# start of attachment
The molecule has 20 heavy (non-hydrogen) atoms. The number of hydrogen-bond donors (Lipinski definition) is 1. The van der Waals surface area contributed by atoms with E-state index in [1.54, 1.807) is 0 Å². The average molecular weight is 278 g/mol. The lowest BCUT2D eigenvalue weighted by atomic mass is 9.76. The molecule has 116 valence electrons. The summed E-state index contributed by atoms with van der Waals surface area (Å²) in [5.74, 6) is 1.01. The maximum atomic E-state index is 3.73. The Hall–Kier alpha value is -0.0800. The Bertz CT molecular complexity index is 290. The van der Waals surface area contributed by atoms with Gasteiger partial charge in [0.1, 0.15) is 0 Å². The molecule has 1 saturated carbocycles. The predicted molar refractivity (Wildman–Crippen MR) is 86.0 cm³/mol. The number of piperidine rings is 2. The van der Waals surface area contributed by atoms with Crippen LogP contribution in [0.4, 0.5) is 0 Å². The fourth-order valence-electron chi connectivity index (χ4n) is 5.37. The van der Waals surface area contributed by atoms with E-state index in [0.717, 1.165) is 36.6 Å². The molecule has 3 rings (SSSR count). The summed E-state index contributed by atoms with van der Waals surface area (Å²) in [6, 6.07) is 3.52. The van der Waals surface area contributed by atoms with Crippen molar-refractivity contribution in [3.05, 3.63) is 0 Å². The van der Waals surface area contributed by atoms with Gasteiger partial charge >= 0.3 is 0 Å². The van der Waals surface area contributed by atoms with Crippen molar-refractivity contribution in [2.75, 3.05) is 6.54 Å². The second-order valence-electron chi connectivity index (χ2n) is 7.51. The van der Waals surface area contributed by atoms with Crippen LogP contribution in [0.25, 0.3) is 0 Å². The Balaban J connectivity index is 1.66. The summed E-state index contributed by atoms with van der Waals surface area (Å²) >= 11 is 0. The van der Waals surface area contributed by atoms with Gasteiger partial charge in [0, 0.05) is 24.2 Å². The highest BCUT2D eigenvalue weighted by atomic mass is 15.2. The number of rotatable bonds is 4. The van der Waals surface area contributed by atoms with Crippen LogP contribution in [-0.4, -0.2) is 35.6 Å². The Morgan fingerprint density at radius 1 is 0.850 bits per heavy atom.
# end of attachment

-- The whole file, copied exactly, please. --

The molecule has 20 heavy (non-hydrogen) atoms. The number of hydrogen-bond donors (Lipinski definition) is 1. The van der Waals surface area contributed by atoms with E-state index in [1.54, 1.807) is 0 Å². The average molecular weight is 278 g/mol. The lowest BCUT2D eigenvalue weighted by atomic mass is 9.76. The molecule has 116 valence electrons. The summed E-state index contributed by atoms with van der Waals surface area (Å²) in [5.74, 6) is 1.01. The maximum atomic E-state index is 3.73. The Hall–Kier alpha value is -0.0800. The Bertz CT molecular complexity index is 290. The van der Waals surface area contributed by atoms with Gasteiger partial charge in [0.1, 0.15) is 0 Å². The molecule has 1 saturated carbocycles. The predicted molar refractivity (Wildman–Crippen MR) is 86.0 cm³/mol. The number of piperidine rings is 2. The van der Waals surface area contributed by atoms with Crippen LogP contribution in [0.4, 0.5) is 0 Å². The fourth-order valence-electron chi connectivity index (χ4n) is 5.37. The van der Waals surface area contributed by atoms with E-state index in [0.717, 1.165) is 36.6 Å². The molecule has 3 rings (SSSR count). The summed E-state index contributed by atoms with van der Waals surface area (Å²) in [6, 6.07) is 3.52. The van der Waals surface area contributed by atoms with Crippen molar-refractivity contribution in [3.05, 3.63) is 0 Å². The van der Waals surface area contributed by atoms with Gasteiger partial charge >= 0.3 is 0 Å². The van der Waals surface area contributed by atoms with Crippen molar-refractivity contribution in [2.75, 3.05) is 6.54 Å². The second-order valence-electron chi connectivity index (χ2n) is 7.51. The van der Waals surface area contributed by atoms with Crippen LogP contribution in [0.25, 0.3) is 0 Å². The Balaban J connectivity index is 1.66. The summed E-state index contributed by atoms with van der Waals surface area (Å²) >= 11 is 0. The van der Waals surface area contributed by atoms with Gasteiger partial charge in [0, 0.05) is 24.2 Å². The highest BCUT2D eigenvalue weighted by atomic mass is 15.2. The number of rotatable bonds is 4. The van der Waals surface area contributed by atoms with Crippen LogP contribution in [-0.4, -0.2) is 35.6 Å². The Morgan fingerprint density at radius 1 is 0.850 bits per heavy atom.